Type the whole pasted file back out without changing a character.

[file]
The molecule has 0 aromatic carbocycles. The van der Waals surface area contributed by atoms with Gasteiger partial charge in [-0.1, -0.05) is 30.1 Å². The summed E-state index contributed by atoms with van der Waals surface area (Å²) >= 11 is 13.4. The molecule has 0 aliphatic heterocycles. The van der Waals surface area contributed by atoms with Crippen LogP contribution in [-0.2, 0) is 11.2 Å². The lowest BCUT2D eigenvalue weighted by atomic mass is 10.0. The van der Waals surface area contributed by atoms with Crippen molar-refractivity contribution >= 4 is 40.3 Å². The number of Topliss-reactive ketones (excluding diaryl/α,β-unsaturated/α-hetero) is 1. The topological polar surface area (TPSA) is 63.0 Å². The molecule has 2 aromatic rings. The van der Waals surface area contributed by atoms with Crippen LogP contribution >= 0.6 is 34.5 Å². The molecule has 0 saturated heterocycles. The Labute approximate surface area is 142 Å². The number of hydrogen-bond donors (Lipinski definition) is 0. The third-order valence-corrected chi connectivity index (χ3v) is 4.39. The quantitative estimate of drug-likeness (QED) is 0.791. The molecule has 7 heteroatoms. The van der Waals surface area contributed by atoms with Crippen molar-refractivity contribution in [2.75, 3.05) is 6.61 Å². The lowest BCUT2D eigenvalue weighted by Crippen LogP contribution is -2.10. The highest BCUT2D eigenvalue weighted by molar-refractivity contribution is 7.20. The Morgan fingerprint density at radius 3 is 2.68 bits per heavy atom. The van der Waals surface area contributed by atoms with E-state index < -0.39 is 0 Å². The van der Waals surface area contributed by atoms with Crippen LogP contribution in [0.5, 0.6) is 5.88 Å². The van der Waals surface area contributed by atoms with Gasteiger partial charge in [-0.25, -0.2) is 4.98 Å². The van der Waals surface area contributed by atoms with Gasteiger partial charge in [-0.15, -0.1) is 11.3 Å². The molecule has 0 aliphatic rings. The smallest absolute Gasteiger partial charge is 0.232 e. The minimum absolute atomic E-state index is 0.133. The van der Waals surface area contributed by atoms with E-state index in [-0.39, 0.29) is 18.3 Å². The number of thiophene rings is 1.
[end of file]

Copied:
The molecule has 0 aromatic carbocycles. The van der Waals surface area contributed by atoms with Gasteiger partial charge in [-0.1, -0.05) is 30.1 Å². The summed E-state index contributed by atoms with van der Waals surface area (Å²) >= 11 is 13.4. The molecule has 0 aliphatic heterocycles. The van der Waals surface area contributed by atoms with Crippen LogP contribution in [-0.2, 0) is 11.2 Å². The lowest BCUT2D eigenvalue weighted by atomic mass is 10.0. The van der Waals surface area contributed by atoms with Crippen molar-refractivity contribution >= 4 is 40.3 Å². The number of Topliss-reactive ketones (excluding diaryl/α,β-unsaturated/α-hetero) is 1. The topological polar surface area (TPSA) is 63.0 Å². The molecule has 2 aromatic rings. The van der Waals surface area contributed by atoms with Crippen LogP contribution >= 0.6 is 34.5 Å². The molecule has 0 saturated heterocycles. The Labute approximate surface area is 142 Å². The number of hydrogen-bond donors (Lipinski definition) is 0. The third-order valence-corrected chi connectivity index (χ3v) is 4.39. The quantitative estimate of drug-likeness (QED) is 0.791. The molecule has 7 heteroatoms. The van der Waals surface area contributed by atoms with Crippen molar-refractivity contribution in [2.75, 3.05) is 6.61 Å². The lowest BCUT2D eigenvalue weighted by Crippen LogP contribution is -2.10. The highest BCUT2D eigenvalue weighted by molar-refractivity contribution is 7.20. The Morgan fingerprint density at radius 3 is 2.68 bits per heavy atom. The van der Waals surface area contributed by atoms with E-state index < -0.39 is 0 Å². The van der Waals surface area contributed by atoms with Crippen LogP contribution in [0.5, 0.6) is 5.88 Å². The van der Waals surface area contributed by atoms with Gasteiger partial charge in [-0.25, -0.2) is 4.98 Å². The van der Waals surface area contributed by atoms with Gasteiger partial charge in [-0.15, -0.1) is 11.3 Å². The molecule has 0 aliphatic rings. The smallest absolute Gasteiger partial charge is 0.232 e. The minimum absolute atomic E-state index is 0.133. The van der Waals surface area contributed by atoms with E-state index in [-0.39, 0.29) is 18.3 Å². The number of thiophene rings is 1.